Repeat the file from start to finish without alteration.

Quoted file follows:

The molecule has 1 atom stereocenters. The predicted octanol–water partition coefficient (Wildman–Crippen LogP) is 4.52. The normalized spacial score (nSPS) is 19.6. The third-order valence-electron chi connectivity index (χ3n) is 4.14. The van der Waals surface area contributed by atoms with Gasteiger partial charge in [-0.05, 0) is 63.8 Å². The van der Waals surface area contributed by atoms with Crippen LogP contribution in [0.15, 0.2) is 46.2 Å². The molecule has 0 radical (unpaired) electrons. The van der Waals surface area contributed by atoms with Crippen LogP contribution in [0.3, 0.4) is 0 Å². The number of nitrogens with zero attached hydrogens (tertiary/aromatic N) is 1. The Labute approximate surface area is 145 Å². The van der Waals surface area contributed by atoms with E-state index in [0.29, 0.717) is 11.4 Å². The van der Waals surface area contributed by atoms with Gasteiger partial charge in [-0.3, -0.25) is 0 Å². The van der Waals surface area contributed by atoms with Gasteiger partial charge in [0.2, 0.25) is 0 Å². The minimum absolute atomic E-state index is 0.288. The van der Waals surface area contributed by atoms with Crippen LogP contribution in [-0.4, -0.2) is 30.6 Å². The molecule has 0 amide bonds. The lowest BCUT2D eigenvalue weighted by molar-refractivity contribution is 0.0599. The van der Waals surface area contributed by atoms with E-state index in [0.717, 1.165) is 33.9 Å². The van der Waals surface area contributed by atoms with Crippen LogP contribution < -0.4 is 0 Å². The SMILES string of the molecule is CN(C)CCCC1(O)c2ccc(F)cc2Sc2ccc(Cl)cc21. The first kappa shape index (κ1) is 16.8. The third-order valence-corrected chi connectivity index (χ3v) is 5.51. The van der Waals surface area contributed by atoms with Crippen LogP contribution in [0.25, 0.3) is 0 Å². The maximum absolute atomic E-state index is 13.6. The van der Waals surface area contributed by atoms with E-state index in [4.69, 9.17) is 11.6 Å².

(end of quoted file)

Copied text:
The molecule has 1 atom stereocenters. The predicted octanol–water partition coefficient (Wildman–Crippen LogP) is 4.52. The normalized spacial score (nSPS) is 19.6. The third-order valence-electron chi connectivity index (χ3n) is 4.14. The van der Waals surface area contributed by atoms with Gasteiger partial charge in [-0.05, 0) is 63.8 Å². The van der Waals surface area contributed by atoms with Crippen LogP contribution in [0.15, 0.2) is 46.2 Å². The molecule has 0 radical (unpaired) electrons. The van der Waals surface area contributed by atoms with Crippen LogP contribution in [0.3, 0.4) is 0 Å². The number of nitrogens with zero attached hydrogens (tertiary/aromatic N) is 1. The Labute approximate surface area is 145 Å². The van der Waals surface area contributed by atoms with E-state index in [0.29, 0.717) is 11.4 Å². The van der Waals surface area contributed by atoms with Gasteiger partial charge in [-0.3, -0.25) is 0 Å². The van der Waals surface area contributed by atoms with Gasteiger partial charge in [0.2, 0.25) is 0 Å². The minimum absolute atomic E-state index is 0.288. The van der Waals surface area contributed by atoms with Crippen LogP contribution in [-0.4, -0.2) is 30.6 Å². The molecule has 0 amide bonds. The lowest BCUT2D eigenvalue weighted by molar-refractivity contribution is 0.0599. The van der Waals surface area contributed by atoms with E-state index in [0.717, 1.165) is 33.9 Å². The van der Waals surface area contributed by atoms with Crippen LogP contribution < -0.4 is 0 Å². The SMILES string of the molecule is CN(C)CCCC1(O)c2ccc(F)cc2Sc2ccc(Cl)cc21. The first kappa shape index (κ1) is 16.8. The third-order valence-corrected chi connectivity index (χ3v) is 5.51. The van der Waals surface area contributed by atoms with Crippen LogP contribution in [0.25, 0.3) is 0 Å². The maximum absolute atomic E-state index is 13.6. The van der Waals surface area contributed by atoms with E-state index in [4.69, 9.17) is 11.6 Å².